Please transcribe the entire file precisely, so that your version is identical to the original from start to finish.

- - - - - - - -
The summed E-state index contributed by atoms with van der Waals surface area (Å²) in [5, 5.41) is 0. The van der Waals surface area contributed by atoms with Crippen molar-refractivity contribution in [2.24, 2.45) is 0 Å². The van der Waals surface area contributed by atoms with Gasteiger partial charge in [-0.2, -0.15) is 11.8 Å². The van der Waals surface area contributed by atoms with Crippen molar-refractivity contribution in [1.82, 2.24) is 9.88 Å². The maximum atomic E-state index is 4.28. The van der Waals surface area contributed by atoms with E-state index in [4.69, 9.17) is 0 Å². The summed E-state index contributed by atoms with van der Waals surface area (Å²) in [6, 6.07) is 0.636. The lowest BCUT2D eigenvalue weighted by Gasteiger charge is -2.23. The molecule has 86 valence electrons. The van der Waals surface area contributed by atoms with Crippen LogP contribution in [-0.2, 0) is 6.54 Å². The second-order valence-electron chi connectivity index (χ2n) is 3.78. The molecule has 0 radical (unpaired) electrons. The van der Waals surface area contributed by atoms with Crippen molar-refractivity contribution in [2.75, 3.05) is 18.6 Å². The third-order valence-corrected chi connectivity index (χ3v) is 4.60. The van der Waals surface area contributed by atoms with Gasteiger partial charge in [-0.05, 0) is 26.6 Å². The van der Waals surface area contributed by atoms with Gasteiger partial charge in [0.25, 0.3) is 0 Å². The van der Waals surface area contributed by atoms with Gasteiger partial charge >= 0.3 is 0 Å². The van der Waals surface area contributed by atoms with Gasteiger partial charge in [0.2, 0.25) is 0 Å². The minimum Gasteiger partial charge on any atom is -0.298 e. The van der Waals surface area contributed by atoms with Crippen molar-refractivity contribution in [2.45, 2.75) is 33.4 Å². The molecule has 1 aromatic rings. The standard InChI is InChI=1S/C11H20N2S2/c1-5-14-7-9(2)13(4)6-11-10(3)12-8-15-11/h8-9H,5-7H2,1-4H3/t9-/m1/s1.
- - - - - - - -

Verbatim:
The summed E-state index contributed by atoms with van der Waals surface area (Å²) in [5, 5.41) is 0. The van der Waals surface area contributed by atoms with Crippen molar-refractivity contribution in [2.24, 2.45) is 0 Å². The van der Waals surface area contributed by atoms with Gasteiger partial charge in [-0.2, -0.15) is 11.8 Å². The van der Waals surface area contributed by atoms with Crippen molar-refractivity contribution in [1.82, 2.24) is 9.88 Å². The maximum atomic E-state index is 4.28. The van der Waals surface area contributed by atoms with E-state index in [4.69, 9.17) is 0 Å². The summed E-state index contributed by atoms with van der Waals surface area (Å²) in [6, 6.07) is 0.636. The lowest BCUT2D eigenvalue weighted by Gasteiger charge is -2.23. The molecule has 86 valence electrons. The van der Waals surface area contributed by atoms with Crippen LogP contribution in [-0.2, 0) is 6.54 Å². The second-order valence-electron chi connectivity index (χ2n) is 3.78. The molecule has 0 radical (unpaired) electrons. The van der Waals surface area contributed by atoms with Crippen molar-refractivity contribution in [2.75, 3.05) is 18.6 Å². The third-order valence-corrected chi connectivity index (χ3v) is 4.60. The van der Waals surface area contributed by atoms with Gasteiger partial charge in [-0.05, 0) is 26.6 Å². The van der Waals surface area contributed by atoms with Gasteiger partial charge in [0.25, 0.3) is 0 Å². The van der Waals surface area contributed by atoms with Gasteiger partial charge >= 0.3 is 0 Å². The van der Waals surface area contributed by atoms with Gasteiger partial charge in [0.2, 0.25) is 0 Å². The minimum Gasteiger partial charge on any atom is -0.298 e. The van der Waals surface area contributed by atoms with Crippen molar-refractivity contribution in [2.45, 2.75) is 33.4 Å². The molecule has 1 aromatic rings. The standard InChI is InChI=1S/C11H20N2S2/c1-5-14-7-9(2)13(4)6-11-10(3)12-8-15-11/h8-9H,5-7H2,1-4H3/t9-/m1/s1.